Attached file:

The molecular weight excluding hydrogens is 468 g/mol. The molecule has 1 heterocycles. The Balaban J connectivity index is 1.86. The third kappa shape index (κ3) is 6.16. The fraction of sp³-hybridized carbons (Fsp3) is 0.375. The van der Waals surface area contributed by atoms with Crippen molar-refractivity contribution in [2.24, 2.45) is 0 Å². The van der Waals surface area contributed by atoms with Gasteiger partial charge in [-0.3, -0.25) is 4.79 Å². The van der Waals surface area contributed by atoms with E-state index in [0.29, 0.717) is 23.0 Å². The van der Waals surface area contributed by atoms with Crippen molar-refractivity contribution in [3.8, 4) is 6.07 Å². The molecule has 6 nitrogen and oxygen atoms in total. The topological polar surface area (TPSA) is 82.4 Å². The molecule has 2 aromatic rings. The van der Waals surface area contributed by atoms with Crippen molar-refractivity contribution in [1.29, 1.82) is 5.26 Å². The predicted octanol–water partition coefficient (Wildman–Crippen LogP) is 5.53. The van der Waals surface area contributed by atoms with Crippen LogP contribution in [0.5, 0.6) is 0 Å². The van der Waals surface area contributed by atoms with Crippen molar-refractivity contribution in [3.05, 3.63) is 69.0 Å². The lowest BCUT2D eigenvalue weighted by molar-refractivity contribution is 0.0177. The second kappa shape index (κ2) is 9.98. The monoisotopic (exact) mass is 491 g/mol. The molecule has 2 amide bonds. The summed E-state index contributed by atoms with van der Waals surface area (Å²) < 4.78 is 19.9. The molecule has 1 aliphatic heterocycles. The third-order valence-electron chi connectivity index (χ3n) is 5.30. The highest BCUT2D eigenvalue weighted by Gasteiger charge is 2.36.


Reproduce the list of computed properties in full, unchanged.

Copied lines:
The molecular weight excluding hydrogens is 468 g/mol. The molecule has 1 heterocycles. The Balaban J connectivity index is 1.86. The third kappa shape index (κ3) is 6.16. The fraction of sp³-hybridized carbons (Fsp3) is 0.375. The van der Waals surface area contributed by atoms with Crippen molar-refractivity contribution in [2.24, 2.45) is 0 Å². The van der Waals surface area contributed by atoms with Gasteiger partial charge in [-0.3, -0.25) is 4.79 Å². The van der Waals surface area contributed by atoms with E-state index in [0.29, 0.717) is 23.0 Å². The van der Waals surface area contributed by atoms with Crippen molar-refractivity contribution in [3.8, 4) is 6.07 Å². The molecule has 6 nitrogen and oxygen atoms in total. The topological polar surface area (TPSA) is 82.4 Å². The molecule has 2 aromatic rings. The van der Waals surface area contributed by atoms with Crippen molar-refractivity contribution in [1.29, 1.82) is 5.26 Å². The predicted octanol–water partition coefficient (Wildman–Crippen LogP) is 5.53. The van der Waals surface area contributed by atoms with Crippen LogP contribution in [0.5, 0.6) is 0 Å². The van der Waals surface area contributed by atoms with Crippen molar-refractivity contribution in [3.05, 3.63) is 69.0 Å². The lowest BCUT2D eigenvalue weighted by molar-refractivity contribution is 0.0177. The second kappa shape index (κ2) is 9.98. The monoisotopic (exact) mass is 491 g/mol. The molecule has 2 amide bonds. The summed E-state index contributed by atoms with van der Waals surface area (Å²) < 4.78 is 19.9. The molecule has 1 aliphatic heterocycles. The third-order valence-electron chi connectivity index (χ3n) is 5.30. The highest BCUT2D eigenvalue weighted by Gasteiger charge is 2.36.